Opening Statement of Senator James M. Inhofe
Ranking Member, Senate Committee on Environment and Public Works
Good morning. We are here today to examine EPA’s work to monitor and reduce environmental risks to our marine and coastal ecosystems. This subject is particularly timely given the challenges we currently face in responding to the oil spill in the Gulf of Mexico, though I will save most of my comments on that terrible event for the hearing this Committee is conducting this afternoon. I look forward to hearing more about EPA’s work to protect ocean health as well as the private-public partnerships that exist to understand and reduce risks to this important ecosystem.
Our oceans are a precious resource and we should take appropriate steps to ensure they are protected. Though I hail from Oklahoma, I have a particular personal interest in the ocean and coasts.
We know that many things affect the health of oceans and coastlines – in some cases, human activities and, in some cases, natural processes. So, one of the most important things I hope to learn today is the state of the science on oceans. I hope the witnesses will discuss what we really do and, perhaps most important, do not know about oceans. Fully understanding all the circumstances that impact ocean health will help us make informed decisions about how to better protect these important natural resources, as well as the communities and economies that depend on them.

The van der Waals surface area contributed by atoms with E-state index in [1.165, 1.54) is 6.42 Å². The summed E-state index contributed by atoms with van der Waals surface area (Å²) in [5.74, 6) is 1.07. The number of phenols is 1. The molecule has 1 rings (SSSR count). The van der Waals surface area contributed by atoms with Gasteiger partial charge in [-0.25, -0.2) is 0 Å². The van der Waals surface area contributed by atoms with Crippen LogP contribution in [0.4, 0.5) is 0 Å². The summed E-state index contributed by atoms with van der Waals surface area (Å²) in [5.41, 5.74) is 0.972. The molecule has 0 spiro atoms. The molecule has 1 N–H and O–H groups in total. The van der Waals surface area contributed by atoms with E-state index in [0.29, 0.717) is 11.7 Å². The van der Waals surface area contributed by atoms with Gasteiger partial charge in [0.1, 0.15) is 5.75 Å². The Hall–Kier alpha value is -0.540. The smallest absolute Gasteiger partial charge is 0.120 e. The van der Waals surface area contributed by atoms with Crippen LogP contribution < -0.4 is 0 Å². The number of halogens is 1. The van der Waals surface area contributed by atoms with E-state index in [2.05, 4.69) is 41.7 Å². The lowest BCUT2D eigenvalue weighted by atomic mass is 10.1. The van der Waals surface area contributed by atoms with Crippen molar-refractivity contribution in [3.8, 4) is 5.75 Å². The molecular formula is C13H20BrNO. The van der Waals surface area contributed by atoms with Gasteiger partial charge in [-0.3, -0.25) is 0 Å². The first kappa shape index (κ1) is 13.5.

We will hear today about how certain toxins affect oceans. Much has been done already to minimize and mitigate the most potent of these toxins, so I hope that the witnesses will acknowledge and make recommendations building on this progress.
We will also discuss the concept of ocean acidification. Without question, the pH of oceans impacts the creatures that live there. But, there is scientific uncertainty as to whether, in general, oceans are actually becoming more acidic, and, if so, what that means and what is the cause. We must be certain that we have a full picture of all the outside sources and natural cycles that affect the balance of the ocean.
To help us understand the full picture, we will hear from Dr. John Everett, a former scientist with the National Oceanic and Atmospheric Administration, who's now a consultant on ocean issues, about his studies that suggest the oceans will remain alkaline even as they absorb more carbon dioxide. I look forward to his testimony and his broader points that open-minded research is needed to keep this issue in perspective.